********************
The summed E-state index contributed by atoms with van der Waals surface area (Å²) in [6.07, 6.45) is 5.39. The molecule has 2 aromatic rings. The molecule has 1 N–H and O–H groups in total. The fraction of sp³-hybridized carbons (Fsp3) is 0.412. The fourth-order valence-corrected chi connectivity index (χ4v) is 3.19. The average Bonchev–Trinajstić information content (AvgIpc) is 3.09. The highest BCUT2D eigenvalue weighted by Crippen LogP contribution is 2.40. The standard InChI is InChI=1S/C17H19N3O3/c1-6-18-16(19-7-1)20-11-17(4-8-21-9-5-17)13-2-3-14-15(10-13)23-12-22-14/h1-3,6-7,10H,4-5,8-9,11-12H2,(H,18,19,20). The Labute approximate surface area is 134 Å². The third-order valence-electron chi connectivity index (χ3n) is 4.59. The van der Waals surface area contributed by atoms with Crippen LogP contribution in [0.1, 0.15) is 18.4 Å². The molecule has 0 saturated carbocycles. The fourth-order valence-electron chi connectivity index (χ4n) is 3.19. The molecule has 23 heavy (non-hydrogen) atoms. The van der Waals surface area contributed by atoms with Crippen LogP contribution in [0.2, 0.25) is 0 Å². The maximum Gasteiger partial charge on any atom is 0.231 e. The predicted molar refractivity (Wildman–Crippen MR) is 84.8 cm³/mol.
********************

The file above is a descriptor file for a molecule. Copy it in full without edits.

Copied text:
The summed E-state index contributed by atoms with van der Waals surface area (Å²) in [6.07, 6.45) is 5.39. The molecule has 2 aromatic rings. The molecule has 1 N–H and O–H groups in total. The fraction of sp³-hybridized carbons (Fsp3) is 0.412. The fourth-order valence-corrected chi connectivity index (χ4v) is 3.19. The average Bonchev–Trinajstić information content (AvgIpc) is 3.09. The highest BCUT2D eigenvalue weighted by Crippen LogP contribution is 2.40. The standard InChI is InChI=1S/C17H19N3O3/c1-6-18-16(19-7-1)20-11-17(4-8-21-9-5-17)13-2-3-14-15(10-13)23-12-22-14/h1-3,6-7,10H,4-5,8-9,11-12H2,(H,18,19,20). The Labute approximate surface area is 134 Å². The third-order valence-electron chi connectivity index (χ3n) is 4.59. The van der Waals surface area contributed by atoms with Crippen LogP contribution in [0.1, 0.15) is 18.4 Å². The molecule has 0 saturated carbocycles. The fourth-order valence-electron chi connectivity index (χ4n) is 3.19. The molecule has 23 heavy (non-hydrogen) atoms. The van der Waals surface area contributed by atoms with Crippen LogP contribution in [0.2, 0.25) is 0 Å². The maximum Gasteiger partial charge on any atom is 0.231 e. The predicted molar refractivity (Wildman–Crippen MR) is 84.8 cm³/mol.